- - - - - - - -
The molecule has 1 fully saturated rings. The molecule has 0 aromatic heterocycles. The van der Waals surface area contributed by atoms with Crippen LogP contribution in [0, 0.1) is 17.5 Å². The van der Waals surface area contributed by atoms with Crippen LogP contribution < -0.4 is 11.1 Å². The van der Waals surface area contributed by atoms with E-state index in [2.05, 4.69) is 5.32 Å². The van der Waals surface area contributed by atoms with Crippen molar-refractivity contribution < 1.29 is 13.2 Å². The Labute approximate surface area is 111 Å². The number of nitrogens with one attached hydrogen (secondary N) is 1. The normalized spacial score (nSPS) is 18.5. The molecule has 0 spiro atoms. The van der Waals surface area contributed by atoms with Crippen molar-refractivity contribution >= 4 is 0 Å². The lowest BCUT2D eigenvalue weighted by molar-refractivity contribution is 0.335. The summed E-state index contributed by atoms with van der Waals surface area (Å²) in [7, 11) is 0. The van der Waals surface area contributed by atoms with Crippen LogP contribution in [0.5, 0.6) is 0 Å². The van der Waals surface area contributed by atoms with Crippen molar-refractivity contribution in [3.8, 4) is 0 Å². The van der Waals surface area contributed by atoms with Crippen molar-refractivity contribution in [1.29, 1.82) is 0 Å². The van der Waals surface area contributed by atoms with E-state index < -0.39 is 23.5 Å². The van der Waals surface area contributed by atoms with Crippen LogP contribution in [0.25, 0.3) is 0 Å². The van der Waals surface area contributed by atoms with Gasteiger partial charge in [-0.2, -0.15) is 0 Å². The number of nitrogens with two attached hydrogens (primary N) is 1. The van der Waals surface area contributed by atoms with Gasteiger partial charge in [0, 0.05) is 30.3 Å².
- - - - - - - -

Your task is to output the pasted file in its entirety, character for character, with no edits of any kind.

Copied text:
The molecule has 1 fully saturated rings. The molecule has 0 aromatic heterocycles. The van der Waals surface area contributed by atoms with Crippen LogP contribution in [0, 0.1) is 17.5 Å². The van der Waals surface area contributed by atoms with Crippen LogP contribution < -0.4 is 11.1 Å². The van der Waals surface area contributed by atoms with E-state index in [2.05, 4.69) is 5.32 Å². The van der Waals surface area contributed by atoms with Crippen molar-refractivity contribution < 1.29 is 13.2 Å². The Labute approximate surface area is 111 Å². The number of nitrogens with one attached hydrogen (secondary N) is 1. The normalized spacial score (nSPS) is 18.5. The molecule has 0 spiro atoms. The van der Waals surface area contributed by atoms with Crippen molar-refractivity contribution >= 4 is 0 Å². The lowest BCUT2D eigenvalue weighted by molar-refractivity contribution is 0.335. The summed E-state index contributed by atoms with van der Waals surface area (Å²) in [7, 11) is 0. The van der Waals surface area contributed by atoms with Crippen LogP contribution in [0.5, 0.6) is 0 Å². The van der Waals surface area contributed by atoms with Crippen molar-refractivity contribution in [3.8, 4) is 0 Å². The van der Waals surface area contributed by atoms with Crippen molar-refractivity contribution in [1.29, 1.82) is 0 Å². The van der Waals surface area contributed by atoms with E-state index < -0.39 is 23.5 Å². The van der Waals surface area contributed by atoms with Crippen LogP contribution in [0.25, 0.3) is 0 Å². The van der Waals surface area contributed by atoms with Gasteiger partial charge in [-0.2, -0.15) is 0 Å². The number of nitrogens with two attached hydrogens (primary N) is 1. The van der Waals surface area contributed by atoms with Gasteiger partial charge in [0, 0.05) is 30.3 Å².